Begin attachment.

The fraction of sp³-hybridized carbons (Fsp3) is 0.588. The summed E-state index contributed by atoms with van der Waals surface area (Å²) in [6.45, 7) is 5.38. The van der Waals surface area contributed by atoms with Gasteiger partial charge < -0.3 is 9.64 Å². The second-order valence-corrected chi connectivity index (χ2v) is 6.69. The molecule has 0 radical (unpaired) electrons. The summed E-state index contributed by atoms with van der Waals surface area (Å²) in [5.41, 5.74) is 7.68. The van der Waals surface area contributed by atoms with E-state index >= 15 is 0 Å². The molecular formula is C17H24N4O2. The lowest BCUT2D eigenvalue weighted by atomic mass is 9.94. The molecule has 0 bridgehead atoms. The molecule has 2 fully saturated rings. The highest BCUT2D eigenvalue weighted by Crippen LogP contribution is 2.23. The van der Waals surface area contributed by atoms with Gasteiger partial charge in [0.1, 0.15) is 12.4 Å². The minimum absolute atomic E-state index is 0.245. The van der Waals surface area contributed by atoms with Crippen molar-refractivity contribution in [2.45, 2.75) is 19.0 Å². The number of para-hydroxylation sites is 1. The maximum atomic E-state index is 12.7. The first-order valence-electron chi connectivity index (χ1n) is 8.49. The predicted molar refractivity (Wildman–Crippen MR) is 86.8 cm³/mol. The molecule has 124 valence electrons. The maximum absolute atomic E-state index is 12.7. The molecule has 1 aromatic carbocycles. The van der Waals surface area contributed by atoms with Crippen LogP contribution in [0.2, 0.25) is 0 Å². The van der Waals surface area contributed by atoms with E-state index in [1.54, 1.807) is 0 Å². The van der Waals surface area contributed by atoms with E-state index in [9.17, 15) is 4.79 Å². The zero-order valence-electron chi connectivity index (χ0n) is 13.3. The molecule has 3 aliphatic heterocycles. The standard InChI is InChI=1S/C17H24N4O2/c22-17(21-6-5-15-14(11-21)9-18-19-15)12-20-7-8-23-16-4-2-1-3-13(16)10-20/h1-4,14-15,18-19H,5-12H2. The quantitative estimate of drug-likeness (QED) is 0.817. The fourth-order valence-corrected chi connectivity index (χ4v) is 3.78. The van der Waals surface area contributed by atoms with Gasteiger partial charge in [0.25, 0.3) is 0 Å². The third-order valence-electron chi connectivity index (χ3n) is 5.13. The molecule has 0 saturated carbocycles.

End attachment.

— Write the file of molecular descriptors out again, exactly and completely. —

The fraction of sp³-hybridized carbons (Fsp3) is 0.588. The summed E-state index contributed by atoms with van der Waals surface area (Å²) in [6.45, 7) is 5.38. The van der Waals surface area contributed by atoms with Gasteiger partial charge < -0.3 is 9.64 Å². The second-order valence-corrected chi connectivity index (χ2v) is 6.69. The molecule has 0 radical (unpaired) electrons. The summed E-state index contributed by atoms with van der Waals surface area (Å²) in [5.41, 5.74) is 7.68. The van der Waals surface area contributed by atoms with E-state index >= 15 is 0 Å². The molecular formula is C17H24N4O2. The lowest BCUT2D eigenvalue weighted by atomic mass is 9.94. The molecule has 0 bridgehead atoms. The molecule has 2 fully saturated rings. The highest BCUT2D eigenvalue weighted by Crippen LogP contribution is 2.23. The van der Waals surface area contributed by atoms with Gasteiger partial charge in [0.1, 0.15) is 12.4 Å². The minimum absolute atomic E-state index is 0.245. The van der Waals surface area contributed by atoms with Crippen molar-refractivity contribution in [2.45, 2.75) is 19.0 Å². The number of para-hydroxylation sites is 1. The maximum atomic E-state index is 12.7. The first-order valence-electron chi connectivity index (χ1n) is 8.49. The predicted molar refractivity (Wildman–Crippen MR) is 86.8 cm³/mol. The molecule has 124 valence electrons. The maximum absolute atomic E-state index is 12.7. The molecule has 1 aromatic carbocycles. The van der Waals surface area contributed by atoms with Crippen LogP contribution in [0.2, 0.25) is 0 Å². The van der Waals surface area contributed by atoms with E-state index in [1.54, 1.807) is 0 Å². The van der Waals surface area contributed by atoms with E-state index in [9.17, 15) is 4.79 Å². The zero-order valence-electron chi connectivity index (χ0n) is 13.3. The molecule has 3 aliphatic heterocycles. The standard InChI is InChI=1S/C17H24N4O2/c22-17(21-6-5-15-14(11-21)9-18-19-15)12-20-7-8-23-16-4-2-1-3-13(16)10-20/h1-4,14-15,18-19H,5-12H2. The quantitative estimate of drug-likeness (QED) is 0.817. The fourth-order valence-corrected chi connectivity index (χ4v) is 3.78. The van der Waals surface area contributed by atoms with Gasteiger partial charge in [0.25, 0.3) is 0 Å². The third-order valence-electron chi connectivity index (χ3n) is 5.13. The molecule has 0 saturated carbocycles.